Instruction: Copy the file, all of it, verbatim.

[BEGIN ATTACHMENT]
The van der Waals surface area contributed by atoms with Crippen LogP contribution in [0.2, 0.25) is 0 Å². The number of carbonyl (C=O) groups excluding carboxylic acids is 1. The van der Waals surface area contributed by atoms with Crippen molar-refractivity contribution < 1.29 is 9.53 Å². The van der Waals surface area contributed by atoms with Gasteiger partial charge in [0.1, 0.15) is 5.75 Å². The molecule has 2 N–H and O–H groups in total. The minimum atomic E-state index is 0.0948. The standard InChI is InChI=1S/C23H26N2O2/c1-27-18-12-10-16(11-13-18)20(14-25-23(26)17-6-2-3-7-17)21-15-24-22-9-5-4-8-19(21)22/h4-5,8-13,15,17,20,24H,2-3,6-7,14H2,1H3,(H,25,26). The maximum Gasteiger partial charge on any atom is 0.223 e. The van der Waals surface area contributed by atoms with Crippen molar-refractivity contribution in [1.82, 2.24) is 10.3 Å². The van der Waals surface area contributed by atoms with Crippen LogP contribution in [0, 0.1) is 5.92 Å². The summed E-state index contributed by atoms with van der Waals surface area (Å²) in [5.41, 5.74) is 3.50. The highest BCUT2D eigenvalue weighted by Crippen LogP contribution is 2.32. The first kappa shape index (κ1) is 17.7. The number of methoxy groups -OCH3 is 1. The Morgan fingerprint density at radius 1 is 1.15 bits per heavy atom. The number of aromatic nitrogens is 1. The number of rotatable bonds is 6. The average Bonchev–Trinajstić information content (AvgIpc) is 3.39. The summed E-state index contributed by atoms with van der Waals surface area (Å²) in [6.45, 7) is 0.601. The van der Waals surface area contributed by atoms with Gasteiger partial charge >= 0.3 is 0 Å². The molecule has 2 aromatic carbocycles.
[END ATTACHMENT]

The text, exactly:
The van der Waals surface area contributed by atoms with Crippen LogP contribution in [0.2, 0.25) is 0 Å². The number of carbonyl (C=O) groups excluding carboxylic acids is 1. The van der Waals surface area contributed by atoms with Crippen molar-refractivity contribution < 1.29 is 9.53 Å². The van der Waals surface area contributed by atoms with Gasteiger partial charge in [0.1, 0.15) is 5.75 Å². The molecule has 2 N–H and O–H groups in total. The minimum atomic E-state index is 0.0948. The standard InChI is InChI=1S/C23H26N2O2/c1-27-18-12-10-16(11-13-18)20(14-25-23(26)17-6-2-3-7-17)21-15-24-22-9-5-4-8-19(21)22/h4-5,8-13,15,17,20,24H,2-3,6-7,14H2,1H3,(H,25,26). The maximum Gasteiger partial charge on any atom is 0.223 e. The van der Waals surface area contributed by atoms with Crippen molar-refractivity contribution in [1.82, 2.24) is 10.3 Å². The van der Waals surface area contributed by atoms with Crippen LogP contribution in [0, 0.1) is 5.92 Å². The summed E-state index contributed by atoms with van der Waals surface area (Å²) in [5.41, 5.74) is 3.50. The highest BCUT2D eigenvalue weighted by Crippen LogP contribution is 2.32. The first kappa shape index (κ1) is 17.7. The number of methoxy groups -OCH3 is 1. The Morgan fingerprint density at radius 1 is 1.15 bits per heavy atom. The number of aromatic nitrogens is 1. The number of rotatable bonds is 6. The average Bonchev–Trinajstić information content (AvgIpc) is 3.39. The summed E-state index contributed by atoms with van der Waals surface area (Å²) in [6.45, 7) is 0.601. The van der Waals surface area contributed by atoms with Gasteiger partial charge >= 0.3 is 0 Å². The molecule has 2 aromatic carbocycles.